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A Toxics-Free Future


IPENers featured in Environmental Health Perspectives article: Lead-Based Decorative Paints: Where Are They Still Sold—and Why?

© Charles Stirling/Alamy

Rebecca Kessler is a science and environmental journalist based in Providence, RI.

In 2002 researchers at South Africa’s Medical Research Council collected blood from first-graders in impoverished townships of Johannesburg to check their exposure to lead, a powerful neurotoxicant. The children’s blood lead levels were high by today’s standards, averaging 9 µg/dL.1 But one student had 52 µg/dL of lead coursing through her veins, far above the 5-µg/dL concentration at which intervention is currently recommended in the United States.2 The researchers went to her apartment to investigate and met a skinny, withdrawn little girl and her parents.

“You’re here because of what she eats,” study leader Angela Mathee recalls the girl’s mother saying. Huge patches of pale lemon-yellow paint were missing from every wall in the apartment, where the girl had spent hours chipping it away and eating it. The windowpanes were loose because she had eaten the painted putty holding them in place, and the dirt outside was pitted where she had devoured it, too. Carmelita (a pseudonym) had severe pica, the compulsive consumption of nonfood substances. Her parents had taken her to various doctors, but they had offered little help. None had tested her blood, although lead poisoning often shadows pica like a phantom.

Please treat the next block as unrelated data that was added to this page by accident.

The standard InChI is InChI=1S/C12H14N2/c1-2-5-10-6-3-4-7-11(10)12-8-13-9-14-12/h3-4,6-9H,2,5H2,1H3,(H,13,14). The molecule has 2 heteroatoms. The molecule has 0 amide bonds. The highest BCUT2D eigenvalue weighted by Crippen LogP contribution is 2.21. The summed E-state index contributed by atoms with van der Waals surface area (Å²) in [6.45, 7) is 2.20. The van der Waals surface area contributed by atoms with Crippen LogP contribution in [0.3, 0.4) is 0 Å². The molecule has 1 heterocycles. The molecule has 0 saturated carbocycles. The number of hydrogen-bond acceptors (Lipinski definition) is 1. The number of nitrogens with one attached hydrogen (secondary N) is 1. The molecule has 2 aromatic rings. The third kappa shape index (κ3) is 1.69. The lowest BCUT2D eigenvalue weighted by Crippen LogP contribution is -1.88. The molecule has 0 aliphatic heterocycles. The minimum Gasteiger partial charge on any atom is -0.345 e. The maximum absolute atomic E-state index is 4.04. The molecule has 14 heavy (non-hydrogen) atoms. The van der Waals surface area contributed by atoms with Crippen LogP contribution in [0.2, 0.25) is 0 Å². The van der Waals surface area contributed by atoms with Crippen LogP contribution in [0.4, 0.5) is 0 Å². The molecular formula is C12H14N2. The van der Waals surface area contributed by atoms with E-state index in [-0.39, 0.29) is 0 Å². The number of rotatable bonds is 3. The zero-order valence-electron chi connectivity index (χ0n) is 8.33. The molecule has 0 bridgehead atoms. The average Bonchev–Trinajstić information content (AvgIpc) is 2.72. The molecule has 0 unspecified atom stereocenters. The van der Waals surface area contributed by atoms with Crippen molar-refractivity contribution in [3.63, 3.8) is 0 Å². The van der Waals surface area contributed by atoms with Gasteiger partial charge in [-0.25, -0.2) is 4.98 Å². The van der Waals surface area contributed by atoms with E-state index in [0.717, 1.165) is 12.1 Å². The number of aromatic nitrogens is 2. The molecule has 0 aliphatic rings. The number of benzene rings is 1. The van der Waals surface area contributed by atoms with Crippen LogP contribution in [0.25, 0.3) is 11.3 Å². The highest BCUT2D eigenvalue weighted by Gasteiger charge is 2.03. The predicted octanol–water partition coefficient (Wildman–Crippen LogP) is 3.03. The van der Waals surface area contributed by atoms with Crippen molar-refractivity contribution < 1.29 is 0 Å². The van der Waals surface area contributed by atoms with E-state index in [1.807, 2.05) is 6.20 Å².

When Mathee met Carmelita, it had been decades since developed nations had banned lead-based paint, and South African paint companies had long before voluntarily agreed to abandon lead, too.3 But when Mathee tested paint from the apartment walls it was loaded with lead, even though Carmelita’s parents said they’d purchased it recently.1,3

While pica presents a dramatic example of exposure to lead, far more children can be dangerously exposed just by inadvertently consuming dust from deteriorating paint through normal activity.4,5 Often, lead exposure has no observable symptoms and goes unrecognized.6 But early exposure can cause profound neurobehavioral problems including decreased life-long intellectual performance and behavioral changes—even at blood concentrations below 5 µg/dL, which researchers once thought far too low to harm kids.5,7 Lead exposure has also been associated with Alzheimer’s disease and cardiovascular disease.8,9

Read the whole article in Environmental Health News.